Montreal entrepreneur eyes borough city hall

Zach Macklovitch is beginning a campaign to lead the Plateau-Mont-Royal

In 2011, an inspired West Islander, fresh out of Concordia University, partnered up with his friend Nathan Gannage, to start what would become one of the largest creative agencies in Montreal, focused primarily on event promotion.

The team took a calculated risk and invested in early St-Laurent Boulevard, when the street had a high commercial vacancy rate and very little beneficial guarantees, and opened up three venues. The clubs were a hit, immediately bringing up the street’s economic value, like a winning lottery ticket. The venues are now among the most well-known places to party in Montreal, created to be places for diversity, unity and entertainment.

This is Saintwoods, the company behind SuWu, Apt 200 and École Privée. These businesses are thriving, and now the owner, Zach Macklovitch, is shifting his focus to a new playing field: politics.

Macklovitch is running for mayor of the Plateau-Mont-Royal borough, alongside Équipe Denis Coderre pour Montréal in the upcoming municipal election. Sixty-five seats on the Montreal city council will be up for grabs, along with 38 borough councillors positions. If elected, Macklovitch would take the seat of Luc Ferrandez of Projet Montreal, who has been mayor of the borough since January 2010.

As he sat in his sunny office on St-Laurent Boulevard among walls of exposed brick and racks of branded T-shirts, he detailed how his political science background at Concordia helped him decide to run for mayor when the opportunity presented itself this summer. “Denis Coderre approached me as he was looking for, what he would say, a ‘real second option’ against Luc Ferrandez,” Macklovitch said.

It took Macklovitch a few weeks to accept Coderre’s offer. He said he wasn’t expecting the proposition and had to get advice of many family, friends and partners before seriously pursuing the position.

Plateau-Mont-Royal borough mayor candidate Zach Macklovitch pictured in his office, situated above Apt. 200. Macklovitch is running as part of Équipe Denis Coderre pour Montréal. Photo by Sarah Jesmer

“It was something I always wanted to do, I just didn’t think I was going to do it at 27 years old,” he said about getting involved in politics. Macklovitch’s entrepreneurial investments in St-Laurent caught the attention of the city and news media not just because of their economic success, but also because of his age. He’ll be 28 on Oct. 4, embraces his youth and stands out among older co-workers. For example, in his candidate profile picture for the Équipe Denis Coderre campaign, he’s wearing a loose white T-shirt––a significant contrast to the other candidates wearing three-piece suits.

As mayor, Macklovitch still wants to be a business owner and prioritize the strengthening of businesses on St-Laurent. He said he believes there’s value in facilitating a relationship between the municipal government and Montreal business owners.

His unofficial platform prioritizes the revival of “commercial arteries” that have “taken a hit,” he explained, such as St-Denis and Prince Arthur. He is also looking to reevaluate the policies regulating the business ventures in Montreal.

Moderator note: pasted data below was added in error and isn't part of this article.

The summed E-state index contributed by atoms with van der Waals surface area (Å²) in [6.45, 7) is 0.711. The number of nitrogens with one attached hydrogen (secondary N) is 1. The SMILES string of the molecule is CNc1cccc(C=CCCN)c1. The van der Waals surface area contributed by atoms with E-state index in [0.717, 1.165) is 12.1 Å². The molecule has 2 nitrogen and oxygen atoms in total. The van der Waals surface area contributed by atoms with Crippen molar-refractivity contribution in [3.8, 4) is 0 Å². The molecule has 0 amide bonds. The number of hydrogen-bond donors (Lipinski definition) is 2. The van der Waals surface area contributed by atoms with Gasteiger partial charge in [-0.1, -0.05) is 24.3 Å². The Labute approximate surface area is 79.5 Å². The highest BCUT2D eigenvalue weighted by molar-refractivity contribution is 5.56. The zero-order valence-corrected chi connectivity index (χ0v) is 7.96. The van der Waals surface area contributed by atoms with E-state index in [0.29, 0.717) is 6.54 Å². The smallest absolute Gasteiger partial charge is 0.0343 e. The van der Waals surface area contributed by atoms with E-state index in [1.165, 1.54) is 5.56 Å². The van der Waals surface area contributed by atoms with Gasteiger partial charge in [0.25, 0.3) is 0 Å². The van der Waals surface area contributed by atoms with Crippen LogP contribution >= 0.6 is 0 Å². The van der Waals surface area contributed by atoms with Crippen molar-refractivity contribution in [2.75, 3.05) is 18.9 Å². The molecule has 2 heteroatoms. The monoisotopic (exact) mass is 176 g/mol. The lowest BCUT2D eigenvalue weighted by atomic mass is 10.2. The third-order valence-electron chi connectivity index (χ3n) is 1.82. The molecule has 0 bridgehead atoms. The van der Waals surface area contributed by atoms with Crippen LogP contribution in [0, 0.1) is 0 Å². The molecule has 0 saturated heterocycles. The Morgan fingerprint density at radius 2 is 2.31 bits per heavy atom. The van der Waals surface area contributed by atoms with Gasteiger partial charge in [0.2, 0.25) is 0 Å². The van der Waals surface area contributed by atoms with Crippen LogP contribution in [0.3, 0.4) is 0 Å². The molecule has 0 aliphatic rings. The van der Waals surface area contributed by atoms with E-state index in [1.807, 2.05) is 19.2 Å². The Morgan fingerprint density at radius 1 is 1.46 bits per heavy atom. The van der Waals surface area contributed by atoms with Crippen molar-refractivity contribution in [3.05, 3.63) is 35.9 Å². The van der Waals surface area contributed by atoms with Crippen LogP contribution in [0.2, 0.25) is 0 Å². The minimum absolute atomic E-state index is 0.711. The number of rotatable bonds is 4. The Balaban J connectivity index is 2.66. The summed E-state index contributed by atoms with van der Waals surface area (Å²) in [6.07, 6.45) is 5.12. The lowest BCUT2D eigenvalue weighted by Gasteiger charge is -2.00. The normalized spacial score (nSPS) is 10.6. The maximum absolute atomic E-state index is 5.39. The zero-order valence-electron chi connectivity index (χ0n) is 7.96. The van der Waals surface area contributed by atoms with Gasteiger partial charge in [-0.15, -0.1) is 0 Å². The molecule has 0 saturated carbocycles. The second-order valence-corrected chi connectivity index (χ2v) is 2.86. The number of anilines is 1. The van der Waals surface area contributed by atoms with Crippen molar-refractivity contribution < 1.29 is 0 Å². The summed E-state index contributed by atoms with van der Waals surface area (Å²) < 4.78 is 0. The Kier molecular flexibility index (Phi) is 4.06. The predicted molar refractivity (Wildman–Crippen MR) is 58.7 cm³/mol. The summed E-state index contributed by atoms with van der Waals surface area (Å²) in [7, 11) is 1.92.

“There’s an unbelievably awful amount of red tape,” Macklovitch said, explaining how hard he feels it is to get city approval for new business-related projects in the Plateau.

According to him, the current municipal regulations for businesses are impeding progress, citing examples such as the difficulty of creating parking spaces or adding a patio to a small restaurant. “We use our rules and regulations just to be lazy and to say no to things. And that’s not what they’re there for,” he said. “We want to be working with our private citizens to make this city better.”

“We should even be attracting other businesses,” he said. “I would love to see an Amazon campus in the Plateau,” he added, using the online retail giant as an example of the economic future he sees for the area. American cities, such as Los Angeles and Atlanta, have become homes for Amazon, but so far the company hasn’t set up shop in Canada.

The values and goals Macklovitch developed during his experience as an entrepreneur at Saintwoods cross over with his vision as a political leader.

“We fought so hard against Projet Montreal to do everything we’ve done on this street. We had to fight tooth and nail for every step forward that we’ve made,” Macklovitch said, referring to dense procedural regulations Saintwoods encountered during its early stages.

When asked whether he would continue to be involved with Saintwoods should he win the election, Macklovitch was confident that balancing both responsibilities wouldn’t be an issue. “I will continue to be fully involved in Saintwoods. I’ll do both. Absolutely,” he said, adding that he’s a workaholic.

“I’m planning on just adding 15 to 20 hours to my work week every week,” he said. “If you want to do great things, that’s what you’ve got to do, and I’m willing to make that sacrifice if that means I can help to make this neighbourhood what I think it should be.”

According to Élection Montréal spokesperson Pierre G. Laporte, there is no law against borough mayors maintaining their own business. “Not at all,” Laporte said, adding that, unless a mayor breaches a contract with the city or breaks the code of ethics, he or she can’t be asked to resign.

With unblinking eyes he detailed the company’s expansion plans, like opening an Apt 200-esque venue in the United States, the release of a Saintwoods vodka and continued support of artists, such as Ryan Playground, as they release new projects.